Alien: lover, husband, foe
AS EASY AS ABC (The Philippine Star) - February 12, 2017 - 10:01pm

They are neither extraterrestrials nor illegals, but we technically call them aliens. In real life, they are expats in the Philippines who have learned to love the country for more reasons than one. After their official assignments, some (or many) return here or simply stay because they’ve connected the dots with someone – making the country worth returning to, or staying in as a home. If you think this is a Valentine’s Day piece, you are not far off.

Whether in nightspots in Manila or in resorts out of town, wherever the expats are, business would flourish. A foreigner in search of a Filipina girlfriend would almost certainly be able to find one. Then it would be bliss, the time of his life, and it can only get better. Or it can only get worse.

Legalized land grabbing?

When an expat decides to tie the knot, more often than not, he does so for himself – not for convenience, but because he feels the deep connection with a Filipina, the culture and the country. So he decides to try the life here. He knows he cannot own land but decides to buy one anyway, even if that means putting the land title under the name of his Filipina wife. But then after a while, the marriage sours.

Since the expat spent for the land and the house built on that, could he recover half of that as co-owner of the community property? Surprisingly, the Supreme Court (SC) in Beumer vs. Amores (1980) said no, because he knew from the start that he couldn’t own land, so that weakened his proof that he owned part of it.

I do not fully subscribe to that SC ruling because it’s not the physical half of the land that’s being recovered, but just half of the value (it can be in cash) that was contributed to the community asset. It seems though that the lesson here is that if you are a foreigner, even if for the meantime you are enamored, do not buy land. Buy instead condominium units that can be placed under your name.

Is failure to support criminal?

It was a solid marriage between a Filipina and a Dutch, with their wedding celebrated in the Netherlands. They eventually divorced, and the Filipina and their son went back to the Philippines. So did he, but he remarried another Filipina. The Filipina ex-wife demanded support since their son is still a minor. He refused, saying that under Dutch laws, he is no longer obligated because their marriage is dissolved. A criminal case was filed against him for his refusal to give support. Is it criminal?

A special law, Republic Act 9262, includes the refusal to provide financial support legally due to the wife and children as an act of “violence” (against women and their children) and is thus a criminal act. The SC in Socorro vs. Wilson (2014) said that there is no obligation to support one who is no longer legally the wife. However, support for the child, especially a minor, is a legal obligation even if the national law of the foreigner says otherwise. It would be a grave injustice to apply that foreign law here. I believe, however, that if there was confusion caused by the conflict between the laws of the foreigner’s country and that of the Philippines, and if the foreigner makes good on his obligation to support, these will show good faith rather than criminal intent.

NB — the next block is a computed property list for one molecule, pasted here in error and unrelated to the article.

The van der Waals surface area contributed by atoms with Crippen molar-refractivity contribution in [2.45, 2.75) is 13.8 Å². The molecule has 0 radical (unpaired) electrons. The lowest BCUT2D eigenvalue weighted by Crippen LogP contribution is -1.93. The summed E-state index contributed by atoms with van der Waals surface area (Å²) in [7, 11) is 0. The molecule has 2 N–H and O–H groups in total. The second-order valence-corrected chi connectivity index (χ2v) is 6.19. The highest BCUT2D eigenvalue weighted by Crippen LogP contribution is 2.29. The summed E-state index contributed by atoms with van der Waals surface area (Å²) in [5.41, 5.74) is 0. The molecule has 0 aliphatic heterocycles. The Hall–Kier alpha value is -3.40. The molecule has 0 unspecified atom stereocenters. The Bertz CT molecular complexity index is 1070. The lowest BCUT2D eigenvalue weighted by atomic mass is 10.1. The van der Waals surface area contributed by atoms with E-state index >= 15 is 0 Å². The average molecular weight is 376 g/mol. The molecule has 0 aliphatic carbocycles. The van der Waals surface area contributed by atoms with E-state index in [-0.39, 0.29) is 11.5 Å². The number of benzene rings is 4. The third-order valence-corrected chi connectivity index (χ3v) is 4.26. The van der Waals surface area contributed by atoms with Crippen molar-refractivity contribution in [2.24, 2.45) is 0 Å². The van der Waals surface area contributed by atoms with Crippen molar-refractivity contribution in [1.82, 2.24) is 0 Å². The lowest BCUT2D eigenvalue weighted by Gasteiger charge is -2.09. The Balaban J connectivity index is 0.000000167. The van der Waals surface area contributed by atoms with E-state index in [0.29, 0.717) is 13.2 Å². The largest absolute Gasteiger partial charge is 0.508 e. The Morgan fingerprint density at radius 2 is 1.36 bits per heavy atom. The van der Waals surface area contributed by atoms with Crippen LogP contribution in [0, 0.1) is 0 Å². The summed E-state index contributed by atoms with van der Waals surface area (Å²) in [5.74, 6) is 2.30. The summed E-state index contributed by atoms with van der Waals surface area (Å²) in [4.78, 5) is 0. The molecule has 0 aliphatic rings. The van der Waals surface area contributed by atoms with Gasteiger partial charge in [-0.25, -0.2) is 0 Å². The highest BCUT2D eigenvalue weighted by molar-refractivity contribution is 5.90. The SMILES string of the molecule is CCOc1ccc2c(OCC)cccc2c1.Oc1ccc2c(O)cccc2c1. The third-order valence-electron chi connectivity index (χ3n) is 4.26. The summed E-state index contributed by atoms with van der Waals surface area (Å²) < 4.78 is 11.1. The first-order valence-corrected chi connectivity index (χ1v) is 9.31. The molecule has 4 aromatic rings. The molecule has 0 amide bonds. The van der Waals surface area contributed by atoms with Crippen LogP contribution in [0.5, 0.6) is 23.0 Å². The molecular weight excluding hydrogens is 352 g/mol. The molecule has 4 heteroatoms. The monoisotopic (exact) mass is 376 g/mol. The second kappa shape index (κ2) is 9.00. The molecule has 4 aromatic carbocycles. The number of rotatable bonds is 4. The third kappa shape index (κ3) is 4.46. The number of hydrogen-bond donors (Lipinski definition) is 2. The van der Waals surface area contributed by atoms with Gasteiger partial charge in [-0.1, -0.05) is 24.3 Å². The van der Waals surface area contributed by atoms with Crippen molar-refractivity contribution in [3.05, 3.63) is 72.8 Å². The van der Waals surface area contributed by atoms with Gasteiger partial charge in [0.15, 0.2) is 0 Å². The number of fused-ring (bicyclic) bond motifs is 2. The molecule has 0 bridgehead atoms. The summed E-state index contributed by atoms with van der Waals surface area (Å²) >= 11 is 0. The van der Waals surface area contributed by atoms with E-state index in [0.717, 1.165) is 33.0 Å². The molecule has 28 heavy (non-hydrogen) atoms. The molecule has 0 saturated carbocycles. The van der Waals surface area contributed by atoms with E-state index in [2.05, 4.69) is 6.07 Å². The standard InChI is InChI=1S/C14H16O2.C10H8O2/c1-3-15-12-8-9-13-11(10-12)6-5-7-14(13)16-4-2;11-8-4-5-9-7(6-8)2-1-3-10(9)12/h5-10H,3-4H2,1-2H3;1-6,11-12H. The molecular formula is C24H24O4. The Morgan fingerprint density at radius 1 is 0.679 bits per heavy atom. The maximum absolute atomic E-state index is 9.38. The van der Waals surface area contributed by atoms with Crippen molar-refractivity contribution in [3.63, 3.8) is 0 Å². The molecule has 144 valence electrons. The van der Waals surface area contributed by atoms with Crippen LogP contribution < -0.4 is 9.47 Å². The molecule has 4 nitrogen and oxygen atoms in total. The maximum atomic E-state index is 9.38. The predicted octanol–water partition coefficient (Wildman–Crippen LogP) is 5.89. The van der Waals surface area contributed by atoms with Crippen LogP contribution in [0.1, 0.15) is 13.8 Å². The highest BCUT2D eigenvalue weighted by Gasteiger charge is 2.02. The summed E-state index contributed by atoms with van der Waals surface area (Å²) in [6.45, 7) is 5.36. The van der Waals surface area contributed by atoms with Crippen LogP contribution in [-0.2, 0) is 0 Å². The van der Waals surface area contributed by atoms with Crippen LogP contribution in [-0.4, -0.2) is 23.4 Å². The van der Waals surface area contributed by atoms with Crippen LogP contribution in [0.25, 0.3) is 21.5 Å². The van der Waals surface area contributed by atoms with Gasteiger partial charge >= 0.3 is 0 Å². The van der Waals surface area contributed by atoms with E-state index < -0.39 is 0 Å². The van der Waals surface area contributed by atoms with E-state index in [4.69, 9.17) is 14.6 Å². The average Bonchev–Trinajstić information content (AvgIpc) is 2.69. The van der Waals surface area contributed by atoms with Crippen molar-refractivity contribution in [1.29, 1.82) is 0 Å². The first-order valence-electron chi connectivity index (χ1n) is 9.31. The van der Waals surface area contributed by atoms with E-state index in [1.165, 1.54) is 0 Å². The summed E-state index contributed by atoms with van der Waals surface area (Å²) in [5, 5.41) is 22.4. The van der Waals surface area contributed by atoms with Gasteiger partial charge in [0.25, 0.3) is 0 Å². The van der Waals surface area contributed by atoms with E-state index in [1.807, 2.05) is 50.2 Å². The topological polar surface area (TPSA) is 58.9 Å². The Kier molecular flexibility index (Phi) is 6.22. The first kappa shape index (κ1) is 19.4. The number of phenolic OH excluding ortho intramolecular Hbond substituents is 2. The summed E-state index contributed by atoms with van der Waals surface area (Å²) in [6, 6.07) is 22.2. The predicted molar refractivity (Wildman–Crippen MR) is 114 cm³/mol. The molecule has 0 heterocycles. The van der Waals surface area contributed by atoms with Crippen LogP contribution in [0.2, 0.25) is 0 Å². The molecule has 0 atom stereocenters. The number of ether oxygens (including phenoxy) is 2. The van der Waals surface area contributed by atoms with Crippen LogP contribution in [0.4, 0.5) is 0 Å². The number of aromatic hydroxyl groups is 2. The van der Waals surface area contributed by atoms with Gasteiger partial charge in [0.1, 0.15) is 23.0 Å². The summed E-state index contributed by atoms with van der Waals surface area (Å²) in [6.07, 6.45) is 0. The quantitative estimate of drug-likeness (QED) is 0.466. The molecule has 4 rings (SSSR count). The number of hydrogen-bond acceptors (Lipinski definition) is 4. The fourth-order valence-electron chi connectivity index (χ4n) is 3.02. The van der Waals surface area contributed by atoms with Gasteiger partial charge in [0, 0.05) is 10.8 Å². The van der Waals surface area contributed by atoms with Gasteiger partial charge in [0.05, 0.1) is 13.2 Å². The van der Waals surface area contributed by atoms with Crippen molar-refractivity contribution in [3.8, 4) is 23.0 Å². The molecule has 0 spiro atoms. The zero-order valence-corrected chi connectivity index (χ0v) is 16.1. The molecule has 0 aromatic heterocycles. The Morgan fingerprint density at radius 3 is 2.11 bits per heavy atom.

Is marriage in jest for real?

A Filipina and an American married for convenience before a judge so that the Filipina can obtain US citizenship. The Filipina was supposed to pay P10,000 for this arrangement, but apparently the cash payment was not delivered, so the US citizenship application was not filed. She is now suing for nullity of the marriage (maybe she wants to marry someone else), calling the earlier marriage a sham as they never intended to live together as husband and wife. This seems straightforward, but is it?

The SC in Republic of the Philippines vs. Albios said that this is not a marriage in jest because she needs the legal ties of marriage to proceed with her application for US citizenship. Thus, the parties are meant to be legally bound by marriage. The SC said it would not go into the very private motives of marriage – on whether they married for money, companionship, social status, a child’s legitimation, or in this case, for immigration purposes. The Court said that love, while the ideal consideration for marriage, is not the only cause.

This decision, however, appears not so much about what a marriage in jest is all about. The decision seems to be more of the SC punishing those who trivialize marriage. The SC said that the petitioner already misused the judicial institution to validate a marriage, and she should not again be allowed to use the courts to get out of her inconvenient situation.

Do you remember when you were younger – when a romantic relationship between two friends can destroy their friendship? Well, in the above cases, romantic relationships were destroyed by marriage. Perhaps the only marriages that do not destroy the romance are the ones meant to last. They save a lot of exit miseries and litigation costs, too.

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Alexander B. Cabrera is the chairman and senior partner of Isla Lipana & Co./PwC Philippines. He also chairs the Tax Committee of the Management Association of the Philippines (MAP). Email your comments and questions to This content is for general information purposes only, and should not be used as a substitute for consultation with professional advisors.

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